The defiant outsider

Mahathir Mohamed’s stunning return to the prime ministership of Malaysia at the age of 92 isn’t the only intriguing feature of his career. One mystery attracted attention 19 years ago when the autocratic strongman turned on his chosen successor Anwar Ibrahim, who is now in jail awaiting the royal pardon Mahathir has promised. Another surrounds his own birthday.

But the sombre political sword hanging over the born-again regime is Sino-Malaysian relations. As prime minister from 1981 to 2003, Mahathir notoriously championed far closer ties with China than even neighbouring Chinese-majority Singapore. Now, he threatens to “review” Chinese investments.

The popular view is that Najib Razak, the prime minister he has so dramatically ousted, used Chinese funds to cover up a massive fraud at the Malaysia Development Berhad investment fund he set up, ostensibly to develop Kuala Lumpur into a global financial hub. Instead, the fund’s debt ballooned amidst allegations of huge fraud and misconduct. According to the US Department of Justice, $3.5 billion were misappropriated. “The Malaysian people were defrauded on an enormous scale,” says the Federal Bureau of Investigation.

Najib, who was accused of pocketing $700 million dollars, strongly denied any wrongdoing, despite being all but named in the US suit. The money trail even touched the Hollywood star, Leonardo DiCaprio, who says he was unaware of the nature of the funding and returned all questionable gifts. However, despite street protests and international investigations, the Malaysian authorities cleared Najib. The uproar seemed to die down.

Corruption wasn’t just a problem during Najib’s time. It was also part of a matrix of mysteries when Mahathir was prime minister.

Although Mahathir’s birth certificate shows he was born on 20 December, the actual date was 10 July according to his biographer, the Australian editor and author, Barry Wain, whose Malaysian Maverick was a best-seller. Wain, who died in 2013, says 20 December was just an “arbitrary” date. No one doubted Wain who had interviewed Mahathir three times for the book when he was writer-in-residence at Singapore’s Institute of Southeast Asian Studies.

The mystery surrounding Mahathir’s ethnicity mattered far more in a society that makes a fetish of race, and treats bumiputra — son of the soil — as a privileged identity. The gossip not just in Kuala Lumpur but also in ulu (provincial) bazaars in the late 1990s was that no true-born Malay would make a public issue of an intensely private matter like sodomy, the crime of which Anwar was convicted. The hint that Mahathir was not Malay recalled the persistent rumour that the students’ register of the old National University of Malaya in Singapore, where he studied medicine when Singapore was part of British Malaya, listed him as Indian. The page was said to have been torn out when he became prime minister.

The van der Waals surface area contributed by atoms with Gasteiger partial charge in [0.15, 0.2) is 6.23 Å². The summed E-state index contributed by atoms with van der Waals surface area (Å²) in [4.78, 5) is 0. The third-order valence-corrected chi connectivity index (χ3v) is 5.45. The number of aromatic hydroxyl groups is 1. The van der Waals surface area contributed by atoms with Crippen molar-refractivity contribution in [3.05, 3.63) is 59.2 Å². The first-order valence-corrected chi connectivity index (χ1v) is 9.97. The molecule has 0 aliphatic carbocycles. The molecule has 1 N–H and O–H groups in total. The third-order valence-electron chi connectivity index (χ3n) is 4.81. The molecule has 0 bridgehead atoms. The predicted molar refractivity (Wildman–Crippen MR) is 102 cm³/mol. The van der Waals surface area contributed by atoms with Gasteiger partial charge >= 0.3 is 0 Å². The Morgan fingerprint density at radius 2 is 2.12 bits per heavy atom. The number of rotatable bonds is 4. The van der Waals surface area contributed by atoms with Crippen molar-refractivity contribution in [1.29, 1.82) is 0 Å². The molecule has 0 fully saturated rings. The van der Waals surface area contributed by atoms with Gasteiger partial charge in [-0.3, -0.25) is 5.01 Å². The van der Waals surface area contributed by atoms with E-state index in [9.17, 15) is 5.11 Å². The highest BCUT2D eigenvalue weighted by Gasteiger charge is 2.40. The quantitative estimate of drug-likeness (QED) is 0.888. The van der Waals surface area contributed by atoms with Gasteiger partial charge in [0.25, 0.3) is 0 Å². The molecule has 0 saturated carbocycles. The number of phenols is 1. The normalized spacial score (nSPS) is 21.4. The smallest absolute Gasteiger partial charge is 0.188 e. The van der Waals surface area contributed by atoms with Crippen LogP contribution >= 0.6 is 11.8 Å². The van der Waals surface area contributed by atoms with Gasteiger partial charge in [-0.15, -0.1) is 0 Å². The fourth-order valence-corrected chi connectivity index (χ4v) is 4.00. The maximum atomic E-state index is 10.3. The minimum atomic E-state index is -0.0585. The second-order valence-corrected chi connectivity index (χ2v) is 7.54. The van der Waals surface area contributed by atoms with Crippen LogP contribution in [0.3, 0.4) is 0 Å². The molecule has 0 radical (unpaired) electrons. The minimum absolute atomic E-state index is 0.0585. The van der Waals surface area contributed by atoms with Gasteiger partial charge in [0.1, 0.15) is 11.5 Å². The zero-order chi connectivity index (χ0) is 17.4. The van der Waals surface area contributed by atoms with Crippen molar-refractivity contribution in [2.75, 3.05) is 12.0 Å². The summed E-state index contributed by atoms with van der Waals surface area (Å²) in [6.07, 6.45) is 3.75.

The truth is that Mahathir’s grandfather, Iskandar, was a Malayali from Kerala who taught English in the Kedah palace and married a girl from Johor. Their son, Mohamad bin Iskander, became a school headmaster in Alor Setar. His wife (Mahathir’s mother) came of a long line of Kedah royal courtiers. That didn’t stop the whispers. It was remarked that Iskandar, South Asia’s variant of Alexander, was not a Malay name. Moreover, unlike Malaysia’s first prime minister, Tunku Abdul Rahman, whose father was Sultan of Kedah, Mahathir was not of aristocratic birth. His immigrant family didn’t even have religious connections. He was an outsider. An outsider he remains though his Pakatan Harapan (Alliance of Hope) has overturned 61 years of Barisan Nasional rule.

Mahathir’s future relations with Anwar whom he described as morally unfit to lead the country until his defection to the opposition is another question mark. Since he commands only 13 parliamentary seats against 47 held by Anwar’s People’s Justice Party (Parti Keadilan Rakyat), Mahathir can’t afford to be choosy.

He knows the people are waiting. Malaysia’s public debt (54 per cent of GDP) is one of Southeast Asia’s highest. The research firm Capital Economics believes his victory “puts into question the future of a number of planned Chinese-backed investment projects”. It predicts a sharp slowdown in investment growth.

Mahathir isn’t fazed. “I don’t care much whether people remember me or not,” he once told an interviewer. “If people remember, well and good. If they don’t remember, it’s all right, I’m dead anyway.”

Not just an outsider but defiant to the last, he thumbed his nose at all those Malay purists who question his lineage by naming his party Parti Pribumi Bersatu Malaysia or Malaysian United Indigenous Party.

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